It’s been more than a year of masking up, sheltering in place and working from home. We’ve been distant by design and now millions of workers are being called back. Susie Steimle reports. (4-8-21)
- More than 75% of American executives plan to ask their employees to be back in the office by July. And the concept of returning is causing stress levels to spike in a way that mirrors the very beginning of the lockdown. On the road to recovery tonight, Susie Steimle has a look at how to navigate reentry.
SUSIE STEIMLE: It's been more than a year of masking up, sheltering in place, and working from home. We've avoided public transportation, hugs and handshakes. We've been distant by design. Now millions of workers are being called back.
DR. JONATHAN HOROWITZ: It's just eerie to see this city like this. I'm really looking forward to seeing some people back here.
SUSIE STEIMLE: Clinical psychologist Dr. Jonathan Horowitz just returned to his Market Street office for the first time since the start of the pandemic. He's the founder of the San Francisco stress and anxiety center.
DR. JONATHAN HOROWITZ: It's been a banner year for stress and anxiety.
SUSIE STEIMLE: He saw a boon in business because of Covid-19 and now he's seeing the stressors of returning to so-called normal show up in therapy sessions.
DR. JONATHAN HOROWITZ: It's like there's this arc of the pandemic where at the beginning, it was all how do we take it offline, how do we move home, how do we deal with that? And now it's how do we go in the other direction.
JENNIFER HYMES: I saw a definite increase in people getting back on medication, increasing medication, a lot of insomnia, a lot of panic attacks.
SUSIE STEIMLE: Jennifer Hymes is a licensed clinical social worker. She says this pandemic really exacerbated existing conditions and situations. Those who were lonely became more so, troubled relationships were tested further, and strapped parents straddled work and child care. People had to learn to draw lines. She's advising returning with a hybrid model to take things slowly.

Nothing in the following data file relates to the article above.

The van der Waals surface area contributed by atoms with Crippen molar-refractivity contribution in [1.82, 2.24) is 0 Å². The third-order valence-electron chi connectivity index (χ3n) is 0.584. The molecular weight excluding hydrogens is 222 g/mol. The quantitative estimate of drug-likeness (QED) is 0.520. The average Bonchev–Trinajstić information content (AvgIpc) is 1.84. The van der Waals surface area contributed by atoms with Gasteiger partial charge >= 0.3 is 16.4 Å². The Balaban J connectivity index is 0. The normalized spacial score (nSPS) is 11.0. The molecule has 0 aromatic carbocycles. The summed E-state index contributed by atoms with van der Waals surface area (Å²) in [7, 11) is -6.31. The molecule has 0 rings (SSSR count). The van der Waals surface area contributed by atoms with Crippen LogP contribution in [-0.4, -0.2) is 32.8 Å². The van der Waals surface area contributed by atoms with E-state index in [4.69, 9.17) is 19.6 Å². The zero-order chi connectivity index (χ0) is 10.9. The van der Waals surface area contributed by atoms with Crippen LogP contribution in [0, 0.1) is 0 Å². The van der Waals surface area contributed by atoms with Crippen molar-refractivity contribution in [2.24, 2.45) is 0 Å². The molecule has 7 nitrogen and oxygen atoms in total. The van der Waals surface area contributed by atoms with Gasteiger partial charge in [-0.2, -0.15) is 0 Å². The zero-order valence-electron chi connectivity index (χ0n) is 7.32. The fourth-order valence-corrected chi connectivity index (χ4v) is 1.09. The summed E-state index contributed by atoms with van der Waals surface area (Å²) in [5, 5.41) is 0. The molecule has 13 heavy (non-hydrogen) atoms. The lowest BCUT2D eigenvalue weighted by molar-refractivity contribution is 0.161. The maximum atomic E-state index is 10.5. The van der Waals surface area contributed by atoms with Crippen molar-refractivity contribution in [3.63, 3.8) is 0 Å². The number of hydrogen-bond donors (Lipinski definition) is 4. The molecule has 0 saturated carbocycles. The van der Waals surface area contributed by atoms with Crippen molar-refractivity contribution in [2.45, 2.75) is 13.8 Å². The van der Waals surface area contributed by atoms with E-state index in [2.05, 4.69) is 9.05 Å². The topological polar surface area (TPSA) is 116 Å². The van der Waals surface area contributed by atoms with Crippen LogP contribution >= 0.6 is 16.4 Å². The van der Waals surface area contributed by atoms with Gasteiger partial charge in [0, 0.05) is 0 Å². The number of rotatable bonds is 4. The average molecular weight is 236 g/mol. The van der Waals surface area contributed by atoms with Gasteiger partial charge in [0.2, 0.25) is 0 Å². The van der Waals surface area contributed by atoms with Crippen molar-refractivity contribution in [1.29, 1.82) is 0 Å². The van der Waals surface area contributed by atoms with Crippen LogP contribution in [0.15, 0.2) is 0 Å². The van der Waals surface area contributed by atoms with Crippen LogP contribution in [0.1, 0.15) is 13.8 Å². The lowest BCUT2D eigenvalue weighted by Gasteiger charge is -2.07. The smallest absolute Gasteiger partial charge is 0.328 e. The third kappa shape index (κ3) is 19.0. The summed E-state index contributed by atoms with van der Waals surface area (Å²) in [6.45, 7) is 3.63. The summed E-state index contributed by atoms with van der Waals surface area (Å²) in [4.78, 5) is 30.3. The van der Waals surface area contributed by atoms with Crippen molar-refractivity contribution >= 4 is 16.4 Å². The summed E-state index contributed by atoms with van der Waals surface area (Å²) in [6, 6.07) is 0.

JENNIFER HYMES: I'm going to go back twice a week, I'm going to see how I like it, and I've already had clients who have done that and for some, they love it. And for some it really does feel weird.
SUSIE STEIMLE: 75% of bosses expect to require their teams to physically come back to the office in some capacity by July. Most executives want people in the office at least three days a week whereas more than half of workers want to be remote at least three days a week.
SEAN LAMA: I do expect to be returning in some capacity pretty soon.
SUSIE STEIMLE: Sean Lama says, he's looking forward to getting back to work, with one exception.
SEAN LAMA: My main concern is public transportation to be honest because even before the pandemic, I actually would catch colds all the time. I think it's from the caltrain to be honest.
SUSIE STEIMLE: For others, triggers might be elevators, seeing crowded restaurants at lunchtime or maybe an empty chair at a desk nearby.
SEAN LAMA: People are having a range of experiences and they're going to be dealing with the emotional fallout of those experiences in different and sometimes unpredictable ways.
SUSIE STEIMLE: Doctors are also urging patients to hold on to some positive side effects of the pandemic like strict boundaries.
SEAN LAMA: When I log off from work I'm done, and it's made a huge difference. And it took kind of being forced into one extreme where there was no separation between work and home for me to realize how important there was to have a separation. - So if you're someone who's heading back to work soon, be compassionate with your coworkers. This trauma hit everyone differently. Many have simply survived and it might take time to remember how to go back to just living.
JENNIFER HYMES: I think this will stick with us forever. I don't think this is going away any time soon in terms of the scar that it's left on us psychologically.
SUSIE STEIMLE: And we know that it has certainly left a mark psychologically, and the Kaiser Family Foundation just released a survey confirming that 41% of adults right now say that they're experiencing some kind of anxiety or depression because of the pandemic. Pre pandemic, that number was 11%.
- Well, you know, Susie, I was thinking, during the pandemic, it's been really hard for people to get in to see a therapist but now it sounds like that's not going to let up either, people are still going to look for help.
SUSIE STEIMLE: Oh, yeah. And a lot of it's online, a lot of people are used to doing telehealth so they've been very busy but you know you never know what you're going to get when you see somebody. I think about this when I call for stories asking somebody how are you, you don't know what you're going to hear. So you kind of have to take things slowly with whoever you're talking to, you don't know what someone's going through.
- That's good advice take it slow, be easy on yourself.